Section 115A was inserted by s. 21 of the Personal Insolvency (Amendment) Act 2015 and gives the relevant court power to make an order confirming the coming into effect of a proposed PIA notwithstanding its rejection at a meeting of creditors, when it is satisfied that the jurisdictional tests set out in s. 115A(9) and (10) have been met, and there is a reasonable prospect that the PIA will enable the debtor not to dispose of an interest in or cease to occupy all or part of his or her principal private residence. The Acts have been considered by me in my judgment in Hill and Personal Insolvency Acts [2017] IEHC 18.


The relevant considerations which bear on the present appeal may be stated as involving two questions: whether the PIA does, as is contended by PTSB, unfairly prejudice its interests; and whether the means of the debtor have been appropriately brought to bear on the proposals for repayment of the secured debt as envisaged by the Acts.


PTSB calls in aid three of the statutory criteria identified as bearing on the jurisdiction of the Court under s. 115A(9) as follows.


First, it argues that the proposed PIA does not satisfy the requirement in s. 115A(9)(b)(ii) in that it does not:

'enable the creditors to recover the debts due to them to the extent that the means of the debtor reasonably permit'.


Second, it argues that the proposed PIA is not in compliance with s. 115A(9)(e) in that it is not:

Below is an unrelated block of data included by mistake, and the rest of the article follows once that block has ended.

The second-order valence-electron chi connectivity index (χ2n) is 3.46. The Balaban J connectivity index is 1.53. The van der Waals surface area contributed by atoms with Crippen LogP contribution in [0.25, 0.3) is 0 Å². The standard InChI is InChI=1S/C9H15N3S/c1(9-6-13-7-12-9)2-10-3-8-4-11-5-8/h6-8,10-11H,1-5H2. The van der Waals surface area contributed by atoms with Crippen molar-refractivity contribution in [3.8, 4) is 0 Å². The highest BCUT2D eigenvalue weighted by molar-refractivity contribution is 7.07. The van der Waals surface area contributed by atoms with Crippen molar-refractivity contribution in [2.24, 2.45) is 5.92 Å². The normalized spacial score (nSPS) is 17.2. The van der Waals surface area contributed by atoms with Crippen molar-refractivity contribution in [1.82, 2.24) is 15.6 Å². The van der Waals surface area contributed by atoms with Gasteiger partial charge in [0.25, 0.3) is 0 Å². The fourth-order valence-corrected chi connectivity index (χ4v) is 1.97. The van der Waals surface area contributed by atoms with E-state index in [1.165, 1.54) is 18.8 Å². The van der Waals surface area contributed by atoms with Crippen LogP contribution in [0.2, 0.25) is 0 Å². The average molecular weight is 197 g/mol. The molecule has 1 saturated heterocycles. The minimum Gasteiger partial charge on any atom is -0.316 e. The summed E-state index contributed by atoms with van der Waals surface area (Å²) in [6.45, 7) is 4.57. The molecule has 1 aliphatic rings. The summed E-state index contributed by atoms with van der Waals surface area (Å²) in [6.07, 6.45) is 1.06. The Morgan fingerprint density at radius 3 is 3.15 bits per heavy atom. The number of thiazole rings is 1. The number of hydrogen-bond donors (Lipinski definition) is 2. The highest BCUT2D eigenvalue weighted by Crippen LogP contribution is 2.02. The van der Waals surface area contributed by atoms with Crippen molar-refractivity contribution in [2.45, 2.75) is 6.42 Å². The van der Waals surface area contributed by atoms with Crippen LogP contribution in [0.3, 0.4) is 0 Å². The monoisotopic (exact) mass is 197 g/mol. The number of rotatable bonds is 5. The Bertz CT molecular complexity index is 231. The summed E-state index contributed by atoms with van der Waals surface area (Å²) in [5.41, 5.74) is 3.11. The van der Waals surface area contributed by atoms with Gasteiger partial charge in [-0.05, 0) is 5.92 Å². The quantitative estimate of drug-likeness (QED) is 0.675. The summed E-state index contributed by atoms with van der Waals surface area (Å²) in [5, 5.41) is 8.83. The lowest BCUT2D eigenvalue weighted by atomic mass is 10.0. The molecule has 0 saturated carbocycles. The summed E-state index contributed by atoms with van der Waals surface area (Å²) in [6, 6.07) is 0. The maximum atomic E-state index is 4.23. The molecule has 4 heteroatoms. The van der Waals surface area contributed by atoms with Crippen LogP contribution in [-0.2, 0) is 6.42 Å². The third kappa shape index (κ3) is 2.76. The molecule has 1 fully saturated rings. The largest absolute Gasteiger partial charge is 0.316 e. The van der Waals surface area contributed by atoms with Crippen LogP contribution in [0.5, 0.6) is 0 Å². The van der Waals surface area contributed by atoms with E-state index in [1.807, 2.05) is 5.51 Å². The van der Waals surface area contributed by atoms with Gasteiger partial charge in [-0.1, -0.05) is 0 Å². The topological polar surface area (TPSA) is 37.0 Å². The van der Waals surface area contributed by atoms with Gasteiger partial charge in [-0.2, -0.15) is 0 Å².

'... fair and equitable in relation to each class of creditors that has not approved the proposal and whose interests or claims would be impaired by its coming into effect.'


Third, it argues that the proposed PIA does not meet the requirement in s. 115A(9)(f) that it be:

'... not unfairly prejudicial to the interests of any interested party.'


It is accepted that the debts that are proposed to be dealt with by the PIA include 'relevant debt' within the meaning of s. 115A(18) of the Acts.

The relevant provisions of the PIA: the split mortgage.


The PIA proposes the retention by the debtor and his wife of their principal private residence and the restructuring of the loan secured on that premises. Briefly the financial arrangement proposed is as follows.


The principal private residence of Mr. Dunne and his wife is secured for the repayment of a debt of €384,381.26 (rounded up to €385,000 for certain calculations). Prior to the creditors' meeting, and following an engagement between the debtor and his spouse with PTSB, an agreement was reached as evidenced in a letter dated 7th January, 2015 by which the mortgage debt was to be 'split' into two accounts, one account described as the 'Main Mortgage Account', and a second account, the 'Warehouse Account'. The agreement to split the mortgage by warehousing the balance of the debt required the mortgagors to pay full capital and interest on the main mortgage account, and provided that they did not have any obligation to pay the warehoused balance until the end of the mortgage term unless their repayment capacity improved, and subject to review.


The warehoused amount was agreed to bear interest at 0%, and it was agreed that at the end of the remaining term of the main mortgage, agreed to be 348 months (29 years) options would be explored regarding the repayment of the warehoused amount, whether by way of refinancing, making a lump sum payment or sale. The letter of 7th January, 2015 from PTSB indicated that when consideration came to be had in regard to the warehoused amount that it would 'endeavour to work closely' with the debtors and take into account their financial circumstances at the relevant time.


Both the main mortgage and the warehoused mortgage were to remain secured against the principal private residence of the debtor and his wife.